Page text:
No good deed: Jacob Chetrit sues lender over Midtown deed-in-lieu

Chetrit claims HPS Investment Partners filed fraudulent deed at 850 Third Avenue

Chetrit Organization's Jacob Chetrit and HPS's Scott Kapnick with 850 Third Avenue
Chetrit Organization's Jacob Chetrit and HPS Investment Partners' Scott Kapnick with 850 Third Avenue (LinkedIn, Getty, Google Maps)

When a borrower hands the keys to a property over to its lender, it’s supposed to be a friendly gesture — a clean break that allows the parties to move on from a troubled loan but preserve their relationship. 

That’s not how one deed-in-lieu is playing out.

Jacob Chetrit claims that when he walked away from the 21-story office building at 850 Third Avenue earlier this year, he handed $10.5 million over to his lender, Scott Kapnick’s HPS Investment Partners, to cover transfer taxes owed to the city and state. 

But HPS only paid the city $8.7 million, Chetrit alleges in a lawsuit, pocketing the difference and exposing his company to a tax liability and penalties.

Chetrit said that when he handed over the property, he signed a deed showing the balance on the loans to be $320 million. But HPS created a separate deed, Chetrit claims, showing the balance to be only $266 million.

“HPS then filed the fraudulent ACRIS forms with New York City in which it misrepresented the terms of the transaction in order to reduce the amount of the applicable transfer taxes and exit fee,” attorneys for Chetrit wrote in a complaint filed Tuesday in Manhattan Supreme Court.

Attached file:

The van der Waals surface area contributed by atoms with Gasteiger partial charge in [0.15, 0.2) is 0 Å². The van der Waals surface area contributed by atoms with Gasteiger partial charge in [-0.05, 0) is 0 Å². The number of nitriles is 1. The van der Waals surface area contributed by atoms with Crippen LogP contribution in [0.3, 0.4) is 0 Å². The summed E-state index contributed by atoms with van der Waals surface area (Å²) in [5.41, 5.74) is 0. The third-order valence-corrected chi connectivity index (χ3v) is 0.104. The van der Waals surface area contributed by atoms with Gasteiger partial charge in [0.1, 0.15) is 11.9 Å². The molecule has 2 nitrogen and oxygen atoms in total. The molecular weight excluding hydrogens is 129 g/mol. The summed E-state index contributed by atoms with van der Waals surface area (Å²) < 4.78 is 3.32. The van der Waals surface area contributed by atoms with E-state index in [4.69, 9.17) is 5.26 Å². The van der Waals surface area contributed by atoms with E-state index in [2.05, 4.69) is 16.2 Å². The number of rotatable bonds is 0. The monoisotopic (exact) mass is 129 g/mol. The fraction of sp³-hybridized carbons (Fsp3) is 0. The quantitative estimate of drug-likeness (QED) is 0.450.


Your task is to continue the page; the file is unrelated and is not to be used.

The reduced loan amount allowed HPS to charge Chetrit more for other expenses like an exit fee and interest costs, according to the lawsuit. Chetrit is asking the court to hold HPS responsible for paying the tax shortfall to the city and state finance authorities, and is suing for more than $10 million in punitive damages.

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A spokesperson for HPS said the company paid all the applicable taxes, and that it plans to defend itself against what it called meritless claims.

“HPS and Chetrit reached a settlement in transitioning the property to HPS where HPS agreed to waive significant penalties, default interest and other payments from the Chetrits in exchange for a lump sum payment and a release of claims,” the spokesperson wrote in an email. 

Chetrit’s Chetrit Organization bought the 617,000-square-foot Midtown East office building in 2019 for $422 million from China’s HNA Group, which at the time was selling off properties as it struggled under a heavy debt burden. 

By the time Chetrit closed, the property’s largest tenant, Discovery Inc., had decided to relocate, and occupancy dropped from 91 percent to 57 percent. Chetrit financed the building in 2021 with a $220 million mortgage and a $100 million mezzanine loan from HPS.

But he fell behind on a $177 million CMBS loan tied to the property, and in 2021 faced a UCC foreclosure brought by a junior mezzanine lender.

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